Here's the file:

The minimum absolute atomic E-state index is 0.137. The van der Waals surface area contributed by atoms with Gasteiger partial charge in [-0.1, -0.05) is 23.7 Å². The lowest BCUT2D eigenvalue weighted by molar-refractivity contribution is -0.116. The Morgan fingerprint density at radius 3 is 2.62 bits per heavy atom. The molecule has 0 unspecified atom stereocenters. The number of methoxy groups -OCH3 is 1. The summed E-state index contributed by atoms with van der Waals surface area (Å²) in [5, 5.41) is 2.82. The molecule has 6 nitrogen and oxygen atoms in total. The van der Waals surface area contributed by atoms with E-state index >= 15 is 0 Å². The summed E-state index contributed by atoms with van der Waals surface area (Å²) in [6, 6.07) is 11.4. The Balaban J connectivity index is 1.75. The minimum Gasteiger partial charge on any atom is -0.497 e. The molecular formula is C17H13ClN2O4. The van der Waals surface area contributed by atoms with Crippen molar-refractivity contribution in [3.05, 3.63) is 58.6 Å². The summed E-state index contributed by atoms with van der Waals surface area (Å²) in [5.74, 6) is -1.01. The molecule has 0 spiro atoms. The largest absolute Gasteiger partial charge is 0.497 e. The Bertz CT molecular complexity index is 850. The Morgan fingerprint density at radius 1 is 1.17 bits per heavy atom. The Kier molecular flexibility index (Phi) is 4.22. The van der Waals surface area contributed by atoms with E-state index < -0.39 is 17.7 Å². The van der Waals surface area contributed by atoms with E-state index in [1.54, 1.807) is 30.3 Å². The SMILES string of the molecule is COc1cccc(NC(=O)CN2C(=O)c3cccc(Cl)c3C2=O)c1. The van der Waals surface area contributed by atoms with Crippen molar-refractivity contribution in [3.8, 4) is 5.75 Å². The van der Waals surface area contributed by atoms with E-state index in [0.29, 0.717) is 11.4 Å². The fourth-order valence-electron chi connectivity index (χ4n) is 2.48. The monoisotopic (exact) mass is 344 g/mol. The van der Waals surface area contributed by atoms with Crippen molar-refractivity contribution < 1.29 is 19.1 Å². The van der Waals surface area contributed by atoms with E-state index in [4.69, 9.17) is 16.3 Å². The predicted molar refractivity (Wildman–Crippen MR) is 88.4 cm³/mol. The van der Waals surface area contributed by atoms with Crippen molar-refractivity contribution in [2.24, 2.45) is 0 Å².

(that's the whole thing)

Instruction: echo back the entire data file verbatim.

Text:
The minimum absolute atomic E-state index is 0.137. The van der Waals surface area contributed by atoms with Gasteiger partial charge in [-0.1, -0.05) is 23.7 Å². The lowest BCUT2D eigenvalue weighted by molar-refractivity contribution is -0.116. The Morgan fingerprint density at radius 3 is 2.62 bits per heavy atom. The molecule has 0 unspecified atom stereocenters. The number of methoxy groups -OCH3 is 1. The summed E-state index contributed by atoms with van der Waals surface area (Å²) in [5, 5.41) is 2.82. The molecule has 6 nitrogen and oxygen atoms in total. The van der Waals surface area contributed by atoms with E-state index >= 15 is 0 Å². The summed E-state index contributed by atoms with van der Waals surface area (Å²) in [6, 6.07) is 11.4. The Balaban J connectivity index is 1.75. The minimum Gasteiger partial charge on any atom is -0.497 e. The molecular formula is C17H13ClN2O4. The van der Waals surface area contributed by atoms with Crippen molar-refractivity contribution in [3.05, 3.63) is 58.6 Å². The summed E-state index contributed by atoms with van der Waals surface area (Å²) in [5.74, 6) is -1.01. The molecule has 0 spiro atoms. The largest absolute Gasteiger partial charge is 0.497 e. The Bertz CT molecular complexity index is 850. The Morgan fingerprint density at radius 1 is 1.17 bits per heavy atom. The Kier molecular flexibility index (Phi) is 4.22. The van der Waals surface area contributed by atoms with E-state index < -0.39 is 17.7 Å². The van der Waals surface area contributed by atoms with E-state index in [1.54, 1.807) is 30.3 Å². The SMILES string of the molecule is COc1cccc(NC(=O)CN2C(=O)c3cccc(Cl)c3C2=O)c1. The van der Waals surface area contributed by atoms with Crippen molar-refractivity contribution in [3.8, 4) is 5.75 Å². The van der Waals surface area contributed by atoms with E-state index in [0.29, 0.717) is 11.4 Å². The fourth-order valence-electron chi connectivity index (χ4n) is 2.48. The monoisotopic (exact) mass is 344 g/mol. The van der Waals surface area contributed by atoms with Crippen molar-refractivity contribution < 1.29 is 19.1 Å². The van der Waals surface area contributed by atoms with E-state index in [4.69, 9.17) is 16.3 Å². The predicted molar refractivity (Wildman–Crippen MR) is 88.4 cm³/mol. The van der Waals surface area contributed by atoms with Crippen molar-refractivity contribution in [2.24, 2.45) is 0 Å².